NewsBrands Chairman Vincent Crowley addresses Future of Media Commission

The Future of Media Commission held its fourth Thematic Dialogue on Friday, March 19th, which sought to address the theme of public funding of public service content and media.

Speaking on behalf of Irish news publishers, NewsBrands Ireland Chairman Vincent Crowley, made the following address:

My name is Vincent Crowley and I am chair of NewsBrands Ireland. 

I am here to represent Ireland’s national news publishers: agenda-setters with a long and distinguished history of providing the public with independent, high quality news and information.

I’ve been asked to speak today about how public funds should be used to support public interest media and public interest content.

The cardinal principles of Irish news publishers are centred on Truth, Independence, and Objectivity. Exposing corruption and wrongdoing in politics, business, and society is what we do, day in, day, out – and there are numerous examples of how newspaper journalism has affected positive change in society.

In any discussion to do with state funding of the media, the sanctity of the separation between the press and the state cannot be emphasized enough.

As outlined in our submission to the Future of Media Commission, let me be clear that we are not looking for a bailout from the government to save the newspaper industry.

Yes, the business model of funding high quality journalism is severely challenged but it is the responsibility of news publishers to adapt to technological changes, to identify and build trust with audiences and provide high quality public service journalism. And Irish publishers are doing everything in their power to innovate and sustain their business.

The problems facing the newspaper industry are fundamentally about revenue decline rather than audience decline. Yes, there has been a gradual reduction in print circulation as reading habits shift online but this has been more than compensated by huge growth in digital audiences. Irish news publishers are now reaching 72% of the public every week on the platform or device of their choice.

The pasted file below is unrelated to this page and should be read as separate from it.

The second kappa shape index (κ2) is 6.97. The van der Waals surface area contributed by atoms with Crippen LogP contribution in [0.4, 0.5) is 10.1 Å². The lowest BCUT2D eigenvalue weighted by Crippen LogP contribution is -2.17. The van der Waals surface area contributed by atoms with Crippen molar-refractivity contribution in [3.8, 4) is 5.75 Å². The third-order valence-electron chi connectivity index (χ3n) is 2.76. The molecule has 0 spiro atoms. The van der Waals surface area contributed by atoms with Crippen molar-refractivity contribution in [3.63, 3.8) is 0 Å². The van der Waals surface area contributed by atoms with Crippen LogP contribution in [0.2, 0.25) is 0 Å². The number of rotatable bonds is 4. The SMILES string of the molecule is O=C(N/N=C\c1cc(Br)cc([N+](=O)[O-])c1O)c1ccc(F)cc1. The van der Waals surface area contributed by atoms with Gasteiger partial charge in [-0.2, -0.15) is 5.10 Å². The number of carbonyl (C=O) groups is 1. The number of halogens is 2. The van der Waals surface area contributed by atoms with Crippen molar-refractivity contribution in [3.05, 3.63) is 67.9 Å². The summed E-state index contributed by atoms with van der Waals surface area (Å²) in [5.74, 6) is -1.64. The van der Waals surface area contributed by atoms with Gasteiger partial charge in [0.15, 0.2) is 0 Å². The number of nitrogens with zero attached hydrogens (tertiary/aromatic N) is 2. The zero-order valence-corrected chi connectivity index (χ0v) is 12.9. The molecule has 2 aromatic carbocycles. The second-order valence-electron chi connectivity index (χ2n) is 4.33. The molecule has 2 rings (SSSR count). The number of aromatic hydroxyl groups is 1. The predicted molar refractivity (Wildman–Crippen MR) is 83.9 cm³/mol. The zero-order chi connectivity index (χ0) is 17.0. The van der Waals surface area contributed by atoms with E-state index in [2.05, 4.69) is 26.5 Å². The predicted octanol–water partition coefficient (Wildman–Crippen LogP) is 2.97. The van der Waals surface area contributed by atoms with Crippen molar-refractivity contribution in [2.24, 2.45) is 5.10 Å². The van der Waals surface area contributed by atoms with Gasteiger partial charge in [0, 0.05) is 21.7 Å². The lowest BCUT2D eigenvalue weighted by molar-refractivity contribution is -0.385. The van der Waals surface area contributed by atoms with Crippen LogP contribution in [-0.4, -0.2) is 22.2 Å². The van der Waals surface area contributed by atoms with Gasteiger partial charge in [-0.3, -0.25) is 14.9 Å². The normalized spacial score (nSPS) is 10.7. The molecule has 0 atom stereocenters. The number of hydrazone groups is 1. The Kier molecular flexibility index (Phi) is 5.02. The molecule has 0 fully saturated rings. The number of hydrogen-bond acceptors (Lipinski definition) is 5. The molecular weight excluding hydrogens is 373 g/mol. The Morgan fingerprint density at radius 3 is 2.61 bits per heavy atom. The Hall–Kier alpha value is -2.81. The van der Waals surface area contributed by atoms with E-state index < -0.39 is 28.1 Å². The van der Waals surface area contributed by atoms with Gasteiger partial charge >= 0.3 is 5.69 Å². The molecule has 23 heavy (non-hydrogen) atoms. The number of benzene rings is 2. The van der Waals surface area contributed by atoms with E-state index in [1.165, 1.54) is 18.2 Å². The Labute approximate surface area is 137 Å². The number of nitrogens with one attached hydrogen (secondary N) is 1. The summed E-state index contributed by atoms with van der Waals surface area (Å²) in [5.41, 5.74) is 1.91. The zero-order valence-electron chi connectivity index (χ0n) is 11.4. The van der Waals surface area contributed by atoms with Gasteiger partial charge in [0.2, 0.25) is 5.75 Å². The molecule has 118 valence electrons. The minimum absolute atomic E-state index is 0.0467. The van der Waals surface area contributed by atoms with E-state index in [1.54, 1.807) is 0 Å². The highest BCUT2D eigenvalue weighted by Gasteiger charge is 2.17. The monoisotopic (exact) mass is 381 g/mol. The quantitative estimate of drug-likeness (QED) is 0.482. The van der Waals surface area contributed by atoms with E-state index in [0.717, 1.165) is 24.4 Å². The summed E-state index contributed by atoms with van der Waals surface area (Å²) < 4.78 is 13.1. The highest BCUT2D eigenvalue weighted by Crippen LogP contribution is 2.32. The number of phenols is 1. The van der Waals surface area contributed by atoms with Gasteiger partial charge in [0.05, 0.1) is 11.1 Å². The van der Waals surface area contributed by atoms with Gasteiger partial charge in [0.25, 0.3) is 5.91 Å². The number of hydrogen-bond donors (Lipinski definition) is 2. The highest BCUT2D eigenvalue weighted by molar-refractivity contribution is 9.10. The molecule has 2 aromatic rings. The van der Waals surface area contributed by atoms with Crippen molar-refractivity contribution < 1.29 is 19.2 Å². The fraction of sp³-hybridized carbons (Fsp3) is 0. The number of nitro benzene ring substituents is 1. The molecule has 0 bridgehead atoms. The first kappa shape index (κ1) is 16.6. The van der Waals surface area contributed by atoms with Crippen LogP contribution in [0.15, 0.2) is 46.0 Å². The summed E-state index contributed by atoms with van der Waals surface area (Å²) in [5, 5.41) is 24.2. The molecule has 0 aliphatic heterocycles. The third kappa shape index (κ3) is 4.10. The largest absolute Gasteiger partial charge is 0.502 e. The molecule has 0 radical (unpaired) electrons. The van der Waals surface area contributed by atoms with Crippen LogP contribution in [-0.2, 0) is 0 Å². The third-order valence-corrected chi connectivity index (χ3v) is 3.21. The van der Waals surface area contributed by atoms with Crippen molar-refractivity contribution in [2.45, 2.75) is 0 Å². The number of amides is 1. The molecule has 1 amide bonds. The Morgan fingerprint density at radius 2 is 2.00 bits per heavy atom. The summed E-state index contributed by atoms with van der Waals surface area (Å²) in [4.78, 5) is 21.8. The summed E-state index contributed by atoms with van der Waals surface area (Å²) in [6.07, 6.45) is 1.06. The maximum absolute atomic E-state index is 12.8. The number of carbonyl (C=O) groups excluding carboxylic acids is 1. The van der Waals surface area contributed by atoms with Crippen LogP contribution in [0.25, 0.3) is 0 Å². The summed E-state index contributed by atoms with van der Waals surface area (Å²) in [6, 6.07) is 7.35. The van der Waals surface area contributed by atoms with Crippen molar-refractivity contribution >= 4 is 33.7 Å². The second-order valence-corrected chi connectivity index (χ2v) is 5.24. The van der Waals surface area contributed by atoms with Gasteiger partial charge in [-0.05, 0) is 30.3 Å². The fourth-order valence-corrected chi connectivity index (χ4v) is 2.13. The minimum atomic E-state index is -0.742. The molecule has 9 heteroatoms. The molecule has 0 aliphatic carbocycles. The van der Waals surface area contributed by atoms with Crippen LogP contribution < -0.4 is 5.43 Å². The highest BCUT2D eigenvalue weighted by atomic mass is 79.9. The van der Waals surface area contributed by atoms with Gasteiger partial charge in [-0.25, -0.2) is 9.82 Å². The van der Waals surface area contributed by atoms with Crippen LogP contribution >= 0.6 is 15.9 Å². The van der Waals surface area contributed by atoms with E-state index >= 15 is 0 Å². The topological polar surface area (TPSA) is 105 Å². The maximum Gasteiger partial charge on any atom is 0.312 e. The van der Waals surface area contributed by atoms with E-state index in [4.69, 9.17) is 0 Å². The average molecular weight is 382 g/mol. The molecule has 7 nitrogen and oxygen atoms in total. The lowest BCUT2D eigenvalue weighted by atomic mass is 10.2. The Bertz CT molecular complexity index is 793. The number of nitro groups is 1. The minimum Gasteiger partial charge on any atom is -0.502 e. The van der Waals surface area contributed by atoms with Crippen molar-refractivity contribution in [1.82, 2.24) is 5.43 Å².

Audience-reach or relevance is not the problem here so when we talk about public funds or state support, we are saying that it is the responsibility of the relevant authorities to take steps to ensure a fair and competitive marketplace.

We are not seeking a bailout but a level playing field. 

Let me outline three fundamental ways this government can support journalism

Reduce VAT on print and digital newspapers to 0%. News publishers provide a public good and therefore their physical and digital products should be exempt from VAT. The cost of VAT is an unfair tax on reading, which places constraints on news publisher businesses to innovate and develop digital products and services. Most EU countries apply zero or reduced rates of VAT to print and digital newspapers.  Ireland’s rate is 9%, one of the highest – we see it as a tax on information and literacy. 

Reform our defamation laws urgently.  Criticised by both the European Court of Human Rights and more recently by the European Commission, our laws are among the most restrictive in Europe and English-speaking world. Furthermore, the high levels of awards and related legal costs have a profound impact on the financial viability of publishers.  Defamation claims cost our members over 14 million euro between 2017 and 2019, with around 60% of that on legal costs.

Urgent pro-competitive reform to rebalance the platform-publisher relationship market is needed to secure a sustainable future for news publishers.  The Commission will be well aware of developments in France, the UK, Australia and elsewhere to address the dominance of the tech platforms.  Google and Facebook secured €403m in advertising revenue in Ireland in 2020.  Our members digital ad revenue was €23m last year. To enable this, the EU Copyright Directive should also be transposed as soon as possible.

By adopting the above indirect funding measures, the future of high quality Irish journalism can be protected and allow publishers to further invest and promote equality, diversity and inclusion.

Direct public funding is already provided to independent production companies in the film and broadcasting sectors, yet no such supports exist for the newspaper or digital news sector. Ireland is an outlier in this regard and in our submission, we provided a detailed analysis of how other countries support public service journalism through funding.

We understand the Commission is interested to hear proposals for specific initiatives for funding. 

We propose that a Public Service Journalism Academy be established, which could have several functions, including training and research.

There is currently a lack of diversity within the industry.  This needs to be addressed to ensure that – in future – the industry is truly representative of all aspects of Irish society in terms of social background, education, ethnicity, disability and gender.

Most entrants into newsrooms come from the university programmes, either undergrad or journalism MAs. 

We propose that a paid apprenticeship scheme be established and funded.  Apprentices would receive a mix of on-the-job skills-based training, classroom theory education and be assigned a mentor from within the industry.

The Academy might also have a research function, researching changes and trends in society and could also fund research into issues concerning the media itself, for example the underrepresentation of women at managerial levels.

Finally, we already set out in our submission to the Commission some further ideas on how public service journalism could be supported.   These include Government investment in advertising, subsidies for newspaper distribution and the introduction of a digital tax.


Read NewsBrands Ireland’s submission to the Future of Media Commission here